Festival de Esperanza Offers Hope to L.A. Gangs
Over 1,000 Different Gangs Infiltrate Los Angeles Youth
June 1, 2011 - The Franklin Graham Festival de Esperanza will try to spread the hope of Christ to the Los Angeles area and its 1,000-plus known gangs.
"Save others by snatching them out of the fire; to others show mercy with fear, hating even the garments stained by the flesh."
— Jude 1:23
By Trevor Freeze
Danny Garza remembers the day vividly.
The youth pastor at Templo Calvario, Garza recalls the day where several gang members came into the youth service.
Had they stayed and listened, the story may have had a happy ending.
But instead, they grabbed one of the guys from the youth service and, according to Garza, “took him to the restroom and beat him.”
“Thank God we got there in time and we were able to help him,” Garza said. “It’s all over the place. Even in the church.”
The gang presence is just one of many subcultures that makes the upcoming Festival de Esperanza on June 25-26 that much more critical. For the first time, Franklin Graham will proclaim the gospel specifically to the Hispanic community on United States soil.
Over 1,000 Gangs
In Arturo Fierros’ mind, it wasn’t that long ago.
OK, maybe it’s been a few decades, but when he was growing up in Los Angeles, sure there was a gang problem. But not anything like today.
“In my days, there was only like about 40, 50 gangs in Los Angeles,” said Fierros, who grew up in the 1970s. “But now they’re saying there’s like a little over a thousand, maybe more.”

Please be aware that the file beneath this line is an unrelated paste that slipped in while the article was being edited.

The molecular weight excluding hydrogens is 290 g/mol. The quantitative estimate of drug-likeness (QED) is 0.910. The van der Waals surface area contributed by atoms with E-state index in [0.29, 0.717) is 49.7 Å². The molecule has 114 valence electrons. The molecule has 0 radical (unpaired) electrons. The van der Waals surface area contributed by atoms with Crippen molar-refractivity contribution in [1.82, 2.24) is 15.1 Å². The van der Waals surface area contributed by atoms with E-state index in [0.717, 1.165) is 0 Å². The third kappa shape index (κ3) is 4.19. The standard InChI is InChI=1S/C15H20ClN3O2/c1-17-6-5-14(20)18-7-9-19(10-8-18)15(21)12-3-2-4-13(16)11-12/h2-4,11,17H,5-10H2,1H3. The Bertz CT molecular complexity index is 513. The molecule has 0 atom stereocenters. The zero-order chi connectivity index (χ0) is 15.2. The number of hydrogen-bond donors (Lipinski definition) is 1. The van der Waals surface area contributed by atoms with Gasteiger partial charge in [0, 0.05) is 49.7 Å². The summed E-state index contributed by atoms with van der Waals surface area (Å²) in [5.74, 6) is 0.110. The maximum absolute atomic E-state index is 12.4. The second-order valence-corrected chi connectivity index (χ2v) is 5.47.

The most recent number is 1,108 gangs and counting, a staggering number even for a city with the scope of L.A.
“The gang life is not what it used to be,” Fierros said. “It’s an entirely different thing. An entirely different world.”
And an entirely different kind of Festival.
“It’s a very important crusade that’s being brought here,” Fierros said. “Because there’s a lot of Latinos who do not have the slightest idea that Jesus is the answer.”
The Missing Father
Pinpointing the root cause of the growing gang presence is about as easy as making out what some of the graffiti-riddled walls are saying.
But one factor that can not be overestimated is the lack of a true role model.
Specifically, where are all the dads?
“There’s no role models for ’em and they get into using drugs because they wanna be accepted,” said Ryan Ries, member of a youth movement to spread the Gospel called The Whosoevers. “That why there’s so many gangs in L.A. because there’s so many fatherless kids running around L.A.”
According to Ries, who was born and raised in the Los Angeles area, gang leaders recruit young kids, encouraging them to drop out of school and get involved in drugs, alcohol and violence.
And whether it’s one or two parents in the household, youth often succumb to the need of feeling accepted.
“These parents are totally bummed out,” Ries said. “They’re crying. They’re weeping and they don’t know what to do.”
'Save Them From The Fire'
As complicated and serious as the gang epidemic is in L.A., there is an answer and it comes in the saving grace and knowledge of Jesus Christ.
“It’s like that verse in Jude [1:23],” Reis said. “It says you gotta snatch them by pulling them out of the pit, you know, save them from the fire.
“That’s where my heart’s at is to literally go there right where those kids are and snatch ’em out and give them the Gospel.
Reis, the son of Calvary Chapel pastor Raul Reis, grew up as a skateboarder, eventually was heavily involved in a variety of drugs and alcohol, before God rescued him.
“God saved me and pulled me out of that,” Reis said. “He changed my heart and my mind from reading the Word and now my heart is to go back to those kids right where they’re at because they’re empty.”
Watch the Billy Graham Television Special and see how BGEA is "Sowing the Seeds of the Gospel" from Japann to Los Angeles, Haiti to Liberia. Or click on billygraham.tv to watch online.